Organizers of Washington, D.C.’s annual Capital Pride events are doing what they can to make sure this year’s Pride does not end on Sunday, June 13, after the Capital Pride Festival wraps up 10 days of nearly 60 events. They want to make Pride bigger and more visible after this year’s celebration by hosting events throughout the year.
”We’re going to see more and more socials and social-type activities,” says Michael Lutz, president of the Capital Pride Alliance’s board of directors. ”I also think we’re going to start to partner more with our Community Partners to produce events. We see a lot of that going on during this year’s Pride, but I think we’re going to see that happening throughout the year as well.”
Bernie Delia, vice president of the board of directors, echoes Lutz’s sentiment. ”We want to expand Pride’s presence and visibility not just in June, but throughout the whole year,” he says.
While the Capital Pride Alliance had introduced some events leading up to the 2010 celebration in earlier months, including a fundraiser and a volunteer callout, future goals include more socials. Meanwhile, this year’s Community Partners played a vital role in producing a variety of diverse events for the 35th anniversary. Those partners include Bet Mishpachah, the Gay Men’s Chorus of Washington and Brother, Help Thyself.
”With the Community Partners program, we’ve been able to expand the number of offerings we can include in the Pride celebration,” Delia says. ”If you look at the calendar, we have a huge number of offerings.”
This year’s long list of events is a change from just a few years ago, when Capital Pride was organized and produced by the Whitman-Walker Clinic. In 2007, Whitman-Walker Clinic held a January meeting asking other LGBT and local organizations to help produce the events, bringing in help from 14 different organizations. In 2008 the Capital Pride Alliance was formed to produce the annual event.
”We have the advantage of this being our sole focus,” Delia says. ”We are able to devote the time and the resources solely to Capital Pride. We’re not focused on any other task or mission. It is only to put on the best possible Pride celebration that we can.”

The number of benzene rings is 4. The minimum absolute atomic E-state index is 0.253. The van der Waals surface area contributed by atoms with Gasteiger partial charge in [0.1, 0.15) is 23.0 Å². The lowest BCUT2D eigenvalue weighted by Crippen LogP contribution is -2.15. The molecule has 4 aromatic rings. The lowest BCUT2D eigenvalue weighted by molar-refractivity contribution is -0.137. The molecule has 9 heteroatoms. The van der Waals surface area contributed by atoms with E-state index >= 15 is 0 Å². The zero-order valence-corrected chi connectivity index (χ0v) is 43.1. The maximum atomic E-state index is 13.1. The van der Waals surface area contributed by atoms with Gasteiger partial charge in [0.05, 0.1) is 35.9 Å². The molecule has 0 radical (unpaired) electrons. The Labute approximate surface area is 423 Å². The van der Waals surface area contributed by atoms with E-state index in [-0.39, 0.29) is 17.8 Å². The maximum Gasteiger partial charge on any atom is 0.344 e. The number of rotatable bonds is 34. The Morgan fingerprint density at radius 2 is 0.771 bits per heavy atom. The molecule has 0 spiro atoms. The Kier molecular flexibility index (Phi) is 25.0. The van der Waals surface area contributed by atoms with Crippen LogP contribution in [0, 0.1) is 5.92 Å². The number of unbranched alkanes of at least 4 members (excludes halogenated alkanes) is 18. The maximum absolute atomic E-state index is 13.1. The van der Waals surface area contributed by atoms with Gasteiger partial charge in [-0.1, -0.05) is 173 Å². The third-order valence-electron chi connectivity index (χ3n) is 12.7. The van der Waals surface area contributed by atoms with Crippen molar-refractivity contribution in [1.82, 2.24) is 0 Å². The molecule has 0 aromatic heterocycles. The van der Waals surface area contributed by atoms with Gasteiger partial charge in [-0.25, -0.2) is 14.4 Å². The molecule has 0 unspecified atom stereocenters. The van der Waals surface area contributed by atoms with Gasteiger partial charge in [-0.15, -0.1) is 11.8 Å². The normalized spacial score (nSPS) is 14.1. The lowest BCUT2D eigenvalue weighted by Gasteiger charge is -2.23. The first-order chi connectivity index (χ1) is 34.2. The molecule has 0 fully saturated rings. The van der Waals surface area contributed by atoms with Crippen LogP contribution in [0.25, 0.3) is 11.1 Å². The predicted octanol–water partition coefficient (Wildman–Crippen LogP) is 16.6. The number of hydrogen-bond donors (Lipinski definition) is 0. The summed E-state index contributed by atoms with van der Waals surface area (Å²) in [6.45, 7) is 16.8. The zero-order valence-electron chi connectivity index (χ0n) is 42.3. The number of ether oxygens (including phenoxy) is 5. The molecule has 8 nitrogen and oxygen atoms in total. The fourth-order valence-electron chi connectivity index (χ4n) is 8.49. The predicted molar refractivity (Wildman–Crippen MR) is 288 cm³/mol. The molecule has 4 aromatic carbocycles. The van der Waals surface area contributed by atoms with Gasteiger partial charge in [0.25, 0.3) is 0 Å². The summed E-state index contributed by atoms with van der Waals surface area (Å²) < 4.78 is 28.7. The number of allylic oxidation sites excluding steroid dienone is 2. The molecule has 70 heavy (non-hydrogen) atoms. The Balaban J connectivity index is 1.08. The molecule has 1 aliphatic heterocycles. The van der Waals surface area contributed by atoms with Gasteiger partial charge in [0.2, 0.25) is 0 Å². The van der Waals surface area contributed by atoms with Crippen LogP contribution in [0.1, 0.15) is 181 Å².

Delia adds that so far, so good.
”We are exceptionally proud of everything that we were able to do and put together in what was a relatively short period of time,” he says of the 2009 Capital Pride event, the first organized by the Capital Pride Alliance. ”We were able to get an organization not only up and running, but to put on, by everyone’s account, an exceptional Pride celebration over almost a two-week period.”
In addition to future growth, the Capital Pride Alliance will undergo another change in the coming months. The organization is hoping to find a new executive director to replace Dyana Mason, who is leaving Washington to pursue a Ph.D in policy management from the University of Southern California.
Mason, who helmed Equality Virginia before coming to Capital Pride, has served as executive director of Capital Pride for the past two years. She describes the ideal candidate for the job as ”someone that wants to serve the community, who has a lot of energy and passion for what Pride means and what it brings to the larger metro D.C. area.”
Mason has enjoyed her time working with the Capital Pride Alliance board, calling them ”outstanding professionals.”
”They’re committed to bringing the best set of events possible to the District,” she says. “I would say just work with them, work for them, and work alongside them and you’ll have a great time.”
Like Delia and Lutz, Mason envisions continued growth and visibility in Pride’s future.
”Some of the things we’ve been putting in place over the last year will be carried forward and continue to grow, including our Community Partners program, our support and involvement and events year-round, and really working to help bring a year round vision and visibility for our community in the District.”
This year’s events raise the bar for 2011.
”Next year, we’d like to see more and more events, more headliners,” says Lutz. “We’re bringing Chely Wright this year — so more big name entertainment like that.”
He also hopes to see some form of collaboration with other local Pride events not already associated with Capital Pride, including Black Pride, held every Memorial Day weekend, and Youth Pride, typically held in April.
”We want to unify all the LGBT Prides,” Lutz says. ”That’s going to be important as well.”
Which could only mean bigger and better things for the annual event that attracts people from all across the country.
”We’re very cognizant that we draw from not just the immediate metro area but from the mid-Atlantic region and other places in the country,” Delia says. “People come here to celebrate and we try to keep that in mind when we plan the activities so that it can be a destination for people to come to for a weekend or a portion of the 10 to 14 days of the celebration. We are the nation’s capital and we try to make this a celebration that everyone can participate in and enjoy.”
So what can you expect from the people who organize Capital Pride annually?
”I think that our theme for this year probably says it all,” Delia says. ”You ain’t see nothing yet.”
For more information on Capital Pride, visit capitalpride.org or call 202-719-5304.
Our daily emails are personally curated by our editors and feature a wide range of news, features, reviews and interviews. Don't miss out on any of our award-winning content -- from news to arts, cars to tech, food to fitness, we've got a bit of it all!
Our daily emails are personally curated by our editors and feature a wide range of news, features, reviews and interviews. Don't miss out on any of our award-winning content -- from news to arts, cars to tech, food to fitness, we've got it all!